Aggravated Domestic Battery in Kane County Dismissed on Day of Trial
On Wednesday, I had an Aggravated Domestic Battery case that was set for trial at the Kane County Courthouse in St. Charles. This was a case that had been going on for well over a year that had numerous hearings and many developments. My client was already on felony probation in Kane County so he was looking at a Violation of Probation if he lost this case and was found guilty. The state offered my client 3 years in prison for the Aggravated Domestic Battery and for the Violation of Probation. Since the client was innocent of the charges, we would not agree to plead guilty and we forced the state to bring the matter to trial. As we were walking into the courtroom to begin the trial, the state dismissed the charges against my client.
What’s the Difference Between a Battery and an Aggravated Domestic Battery?
You can be charged with a Domestic Battery 720 ILCS 5/12-3.2 if you make physical contact with a family member of an insulting or provoking nature, or if physical harm to the family member results from the Battery. In other words, you do not have to physically harm the family member in order to be charged with a Domestic Battery. An example of a Domestic Battery in which there is no physical harm is if you spit in the face of your spouse or family member. Since this would be contact of an insulting or provoking nature, this could be the basis of a Domestic Battery charge even though there was no physical harm to anyone. A family member can also be a current or former spouse or boyfriend or girlfriend. A Domestic Battery is a Class A Misdemeanor in Illinois which carries a maximum penalty of one-year in county jail and a maximum fine of up to $2,500. What makes a Domestic Battery an especially serious Misdemeanor charge is that if you are found guilty of a Domestic Battery, the minimum sentence that you can receive will be Conditional Discharge. You cannot receive Court Supervision for a Domestic Battery, which would allow you to avoid a conviction on your criminal record. A conviction for a Domestic Battery cannot be expunged or sealed. This means that the Domestic Battery conviction will remain on your criminal record for the rest of your life.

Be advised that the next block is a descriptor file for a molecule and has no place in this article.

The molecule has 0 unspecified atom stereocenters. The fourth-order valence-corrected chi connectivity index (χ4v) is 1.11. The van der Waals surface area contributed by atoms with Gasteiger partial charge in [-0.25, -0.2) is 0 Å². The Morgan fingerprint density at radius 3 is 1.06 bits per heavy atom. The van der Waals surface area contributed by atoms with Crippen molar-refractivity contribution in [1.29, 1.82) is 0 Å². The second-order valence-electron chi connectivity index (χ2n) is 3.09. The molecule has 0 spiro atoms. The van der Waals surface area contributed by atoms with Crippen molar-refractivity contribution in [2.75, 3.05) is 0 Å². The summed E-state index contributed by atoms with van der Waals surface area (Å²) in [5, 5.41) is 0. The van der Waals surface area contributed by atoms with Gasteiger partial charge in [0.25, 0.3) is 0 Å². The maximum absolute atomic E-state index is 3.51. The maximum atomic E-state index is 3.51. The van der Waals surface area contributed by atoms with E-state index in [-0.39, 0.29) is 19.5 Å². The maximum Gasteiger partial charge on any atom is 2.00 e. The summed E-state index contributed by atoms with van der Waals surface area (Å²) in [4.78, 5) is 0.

An Aggravated Domestic Battery 720 ILCS 5/12-3.3 is a Class 2 Felony in Illinois. You can be charged with an Aggravated Domestic Battery if the Domestic Battery to the family member resulted in great bodily harm, permanent disability, or disfigurement to the victim of the Battery. Another way that you can be charged with an Aggravated Domestic Battery is if strangulation was involved. If you do anything that cuts off the oxygen to the victim, for even a split-second, this could be the basis of a criminal charge for Aggravated Domestic Battery. Since Aggravated Domestic Battery is a Class 2 Felony, it carries a potential prison sentence of 3 to 7 years. You can receive probation for an aggravated domestic battery however, if you are found guilty of an Aggravated Domestic Battery, you must serve a continuous 60-day jail sentence. The continuous 60-day jail sentence is mandatory under Illinois Law. The 60-day continuous jail sentence cannot be waived by any judge or any prosecutor. The 60-day continuous jail sentence cannot be replaced by community service or by payment of a fine.
My client called his ex-girlfriend to make arrangements to have his personal property picked up at her house. My client and the ex-girlfriend had been living together at the ex-girlfriend's house for several months before they broke up. When they broke up, my client left the home without retrieving all of his personal property. When he spoke to her on the morning of this incident, he told her that three of his friends would be coming to the house to pick up his personal property. My client did not want to go to her house because he was afraid that he would get into an argument with the ex-girlfriend. The client was on probation for a drug case in Kane County and did not want to risk having the police called and getting arrested. When the friends arrived at the ex-girlfriend's residence, they knocked on the door and she did not answer. They called the defendant to let him know that nobody was home. My client drove to the residence so that he could assist his friends in getting his personal belongings. When my client arrived at the ex-girlfriend's house, the ex-girlfriend exited the house and began arguing with my client.